Smoking is a physical addiction, which means that your brain adapts to the habitual routine of smoking tobacco products by changing the chemical makeup of your brain’s chemistry over time. This means that you’ll most likely start suffering from withdrawal symptoms when you initially quit smoking – resulting in heightened anxiety, aggression, dizziness or simply a feeling of drowsiness.
This happens because your body is adjusting itself to make up for the increase in oxygen that your blood is receiving and is expelling the carbon monoxide and nicotine from your system. You may struggle with these feelings of anxiety, aggression and drowsiness for a few days after your initial phase of quitting, but there are a few ways to avoid these from happening or relapsing.
You should try and get as much exercise in as possible as this will help you take your mind off smoking and can help to further replenish your blood with fresh oxygen. If you’re really struggling with the withdrawal symptoms, you can use nicotine gum or patches to help ebb the desire to smoke again. These are usually quite cheap and can certainly help you get back on track quickly as a safer alternative than smoking. It’s also important to keep yourself occupied during the early phases of the ‘smoke-free’ period, so try to go for walks, eat food and pick up a hobby to help take your mind off cravings.
Spending time in a sauna can also help you get over your addiction. Literally cleansing your body of the chemicals you are addicted to, sweating out all the chemicals from the cigarettes.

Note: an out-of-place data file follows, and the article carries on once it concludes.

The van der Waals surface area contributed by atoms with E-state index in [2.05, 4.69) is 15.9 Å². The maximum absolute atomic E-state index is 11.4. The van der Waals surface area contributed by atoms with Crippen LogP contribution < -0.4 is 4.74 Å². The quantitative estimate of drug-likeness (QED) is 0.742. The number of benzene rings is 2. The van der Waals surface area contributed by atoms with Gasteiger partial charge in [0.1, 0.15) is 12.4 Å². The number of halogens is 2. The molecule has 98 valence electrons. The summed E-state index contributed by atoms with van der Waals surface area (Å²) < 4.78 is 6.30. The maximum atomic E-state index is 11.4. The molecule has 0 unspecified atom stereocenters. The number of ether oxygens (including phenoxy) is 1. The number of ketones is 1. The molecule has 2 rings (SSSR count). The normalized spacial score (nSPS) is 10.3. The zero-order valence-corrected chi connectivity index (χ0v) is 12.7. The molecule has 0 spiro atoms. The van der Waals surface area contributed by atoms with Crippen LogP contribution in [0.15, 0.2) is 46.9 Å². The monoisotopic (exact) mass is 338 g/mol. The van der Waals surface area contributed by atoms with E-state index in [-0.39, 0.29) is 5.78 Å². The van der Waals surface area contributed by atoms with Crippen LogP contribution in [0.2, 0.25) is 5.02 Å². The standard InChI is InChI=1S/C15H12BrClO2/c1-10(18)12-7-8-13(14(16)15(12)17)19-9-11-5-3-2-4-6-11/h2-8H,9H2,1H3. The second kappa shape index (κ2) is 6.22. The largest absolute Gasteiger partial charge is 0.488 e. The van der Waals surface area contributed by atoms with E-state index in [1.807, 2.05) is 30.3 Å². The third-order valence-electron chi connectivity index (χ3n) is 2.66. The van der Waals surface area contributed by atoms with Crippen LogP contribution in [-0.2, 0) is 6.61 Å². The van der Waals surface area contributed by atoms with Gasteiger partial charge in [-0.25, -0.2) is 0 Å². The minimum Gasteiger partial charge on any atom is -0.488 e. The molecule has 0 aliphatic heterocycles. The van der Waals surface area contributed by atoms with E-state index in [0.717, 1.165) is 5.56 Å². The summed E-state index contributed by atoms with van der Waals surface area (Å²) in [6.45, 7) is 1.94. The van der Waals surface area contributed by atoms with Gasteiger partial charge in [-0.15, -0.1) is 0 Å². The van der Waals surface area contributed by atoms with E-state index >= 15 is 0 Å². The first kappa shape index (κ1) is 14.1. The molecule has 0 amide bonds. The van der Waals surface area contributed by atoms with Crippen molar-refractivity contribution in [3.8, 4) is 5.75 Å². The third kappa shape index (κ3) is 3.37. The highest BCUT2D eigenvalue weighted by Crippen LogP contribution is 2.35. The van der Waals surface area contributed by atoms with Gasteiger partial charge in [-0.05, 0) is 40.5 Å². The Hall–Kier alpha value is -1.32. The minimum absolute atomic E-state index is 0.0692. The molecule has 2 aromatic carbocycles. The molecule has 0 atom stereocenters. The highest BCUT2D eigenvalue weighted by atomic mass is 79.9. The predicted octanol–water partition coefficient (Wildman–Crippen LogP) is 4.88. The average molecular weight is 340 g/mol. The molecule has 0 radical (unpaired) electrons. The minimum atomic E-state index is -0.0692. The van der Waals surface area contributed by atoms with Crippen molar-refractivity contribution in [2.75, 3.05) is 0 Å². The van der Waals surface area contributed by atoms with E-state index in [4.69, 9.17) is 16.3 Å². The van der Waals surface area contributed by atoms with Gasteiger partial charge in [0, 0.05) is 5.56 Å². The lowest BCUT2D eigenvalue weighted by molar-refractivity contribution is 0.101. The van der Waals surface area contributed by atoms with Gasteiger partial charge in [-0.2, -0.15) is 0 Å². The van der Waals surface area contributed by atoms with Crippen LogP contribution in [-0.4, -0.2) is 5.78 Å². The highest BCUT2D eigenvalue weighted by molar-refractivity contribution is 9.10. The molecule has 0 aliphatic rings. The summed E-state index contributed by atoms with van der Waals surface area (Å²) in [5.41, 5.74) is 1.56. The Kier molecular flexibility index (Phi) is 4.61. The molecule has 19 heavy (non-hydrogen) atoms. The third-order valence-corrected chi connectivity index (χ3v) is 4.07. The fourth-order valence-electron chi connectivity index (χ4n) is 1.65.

They have used this method with people addicted to heavy drugs such as crack and heroin. People tend to gain weight when they quit smoking which is a problem because the addictive chemicals are stored in their fat cells. So when the person loses weight the chemicals will be rereleased into their blood stream. Then the person will have cravings again. This is why people return to smoking months after quitting, when they decide they will go to the gym and lose their quit smoking weight.
Once you’ve cleared the two-week phase, you’ll be on the right track to a full-recovery so long as you remember to stay away from smokers or places that you know people will be smoking in (until you’ve built up your resistance again) and remember to take cravings or urges seriously. Keep a few nicotine patches or sticks of gum on hand in case of an emergency and remember to keep exercising once you’ve cleared that initial hurdle.
There is also the metal addiction aspect to getting over smoking. It may be part of your routine, after you finish eating or when you wake up in the morning. Changing these habits is one of the hardest things you can do.
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